What determines the way we interpret the world around us, the meanings we ascribe to certain events or behaviors? What are the building blocks of a person’s “world view”? Can one person’s way of looking at the world be translated? Is it possible that we share an objective experience of the world or are we ultimately stuck inside our own minds, constrained to a subjective experience?
The subjectivity of human experience is mitigated by shared language, of course, but this area of inquiry remains fraught with complexity (and drama). Stream-of-consciousness novels like Virginia Woolf’s Mrs. Dalloway and William Faulkner’s As I Lay Dying address this subjectivity directly, crafting novels that are actually built as stylistic expressions of individualized, internal perspectives.
Other works approach the interesting problems of interpretation, giving us literary works that invite us to consider the notion that our methods of “reading” reality are probably just as imperfect as our methods of reading literature. We often end up selecting one meaning for a text out of potential dozens of meanings simply because we prefer that meaning or because it correlates with our own preconceptions. Gabriel Garcia Marquez is well-known for his style of narrative where fantasy and reality co-mingle in ways that defy easy explanation or quick, meaningful interpretation.
The problem of interpretation, mired as it is in subjectivity, ends up being one of the main points of stories like “A Very Old Man with Enormous Wings.”
There is also an important consideration to be made in this thematic area regarding judgment, both legal and personal. When we evaluate the intentions and actions of another, are we capable of truly understanding that person’s point of view? Or are we restricted to our own point of view and so forced to judge according to a limited and subjective sense of things? What does this do the ethics of judgment?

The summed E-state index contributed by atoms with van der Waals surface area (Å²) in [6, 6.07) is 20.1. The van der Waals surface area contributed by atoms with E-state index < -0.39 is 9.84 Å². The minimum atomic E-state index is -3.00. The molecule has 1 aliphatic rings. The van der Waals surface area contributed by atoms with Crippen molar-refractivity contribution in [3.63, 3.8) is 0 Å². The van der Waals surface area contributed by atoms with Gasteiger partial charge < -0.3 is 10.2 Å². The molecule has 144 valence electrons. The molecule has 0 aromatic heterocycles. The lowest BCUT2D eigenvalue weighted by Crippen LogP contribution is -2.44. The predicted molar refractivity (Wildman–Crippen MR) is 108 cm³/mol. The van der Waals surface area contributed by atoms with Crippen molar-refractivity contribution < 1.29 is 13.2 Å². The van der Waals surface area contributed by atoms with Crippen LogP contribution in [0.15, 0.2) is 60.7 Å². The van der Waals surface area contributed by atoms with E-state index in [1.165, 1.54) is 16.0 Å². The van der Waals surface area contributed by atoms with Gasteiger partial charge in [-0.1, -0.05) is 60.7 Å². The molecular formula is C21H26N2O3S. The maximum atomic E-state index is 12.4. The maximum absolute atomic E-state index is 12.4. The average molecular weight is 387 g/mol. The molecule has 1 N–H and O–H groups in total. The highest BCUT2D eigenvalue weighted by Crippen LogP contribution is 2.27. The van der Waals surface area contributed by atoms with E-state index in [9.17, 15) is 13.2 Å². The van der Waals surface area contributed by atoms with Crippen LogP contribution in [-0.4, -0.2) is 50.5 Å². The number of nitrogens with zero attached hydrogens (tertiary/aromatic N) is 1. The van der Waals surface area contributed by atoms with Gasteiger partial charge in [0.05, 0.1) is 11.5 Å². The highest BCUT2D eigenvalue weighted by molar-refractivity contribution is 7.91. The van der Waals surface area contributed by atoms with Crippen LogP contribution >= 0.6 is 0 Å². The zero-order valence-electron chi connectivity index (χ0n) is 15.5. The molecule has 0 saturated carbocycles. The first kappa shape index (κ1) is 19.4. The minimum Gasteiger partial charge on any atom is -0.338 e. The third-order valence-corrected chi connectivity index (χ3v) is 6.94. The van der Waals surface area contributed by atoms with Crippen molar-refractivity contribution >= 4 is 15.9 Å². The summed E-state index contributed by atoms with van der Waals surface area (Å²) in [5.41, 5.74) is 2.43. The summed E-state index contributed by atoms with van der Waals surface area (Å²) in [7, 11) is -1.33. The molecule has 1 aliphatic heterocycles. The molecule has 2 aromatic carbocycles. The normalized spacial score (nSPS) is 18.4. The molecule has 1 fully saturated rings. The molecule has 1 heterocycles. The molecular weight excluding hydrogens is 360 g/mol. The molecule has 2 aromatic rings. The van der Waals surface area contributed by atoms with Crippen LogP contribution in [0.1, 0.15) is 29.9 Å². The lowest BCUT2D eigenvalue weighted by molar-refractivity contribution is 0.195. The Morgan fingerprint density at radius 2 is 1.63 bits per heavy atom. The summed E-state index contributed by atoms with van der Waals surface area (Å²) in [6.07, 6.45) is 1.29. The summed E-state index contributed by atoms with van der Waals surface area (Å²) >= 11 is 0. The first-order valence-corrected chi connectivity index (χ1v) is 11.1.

Works like The Stranger by Albert Camus and Who’s Afraid of Virginia Woolf? by Edward Albee explore some of the issues that arise when empathy fails yet (social) judgment persists. In a different way, John Steinbeck’s Of Mice and Men explores the theme of subjective reality in the character of Lenny, a man who is incapable of seeing the world as others do and who pays the ultimate price for that incapacity.
Texts & Authors Exploring Subjective Reality
- The Stranger – Albert Camus
- One Hundred Years of Solitude – Gabriel Garcia Marquez
- “A Very Old Man with Enormous Wings” – Gabriel Garcia Marquez
- Who’s Afraid of Virginia Woolf? – Edward Albee
- The Sound and the Fury – William Faulkner
- As I lay Dying – William Faulkner
- Mrs. Dalloway – Virginia Woolf
- “Auroras of Autumn” – Wallace Stevens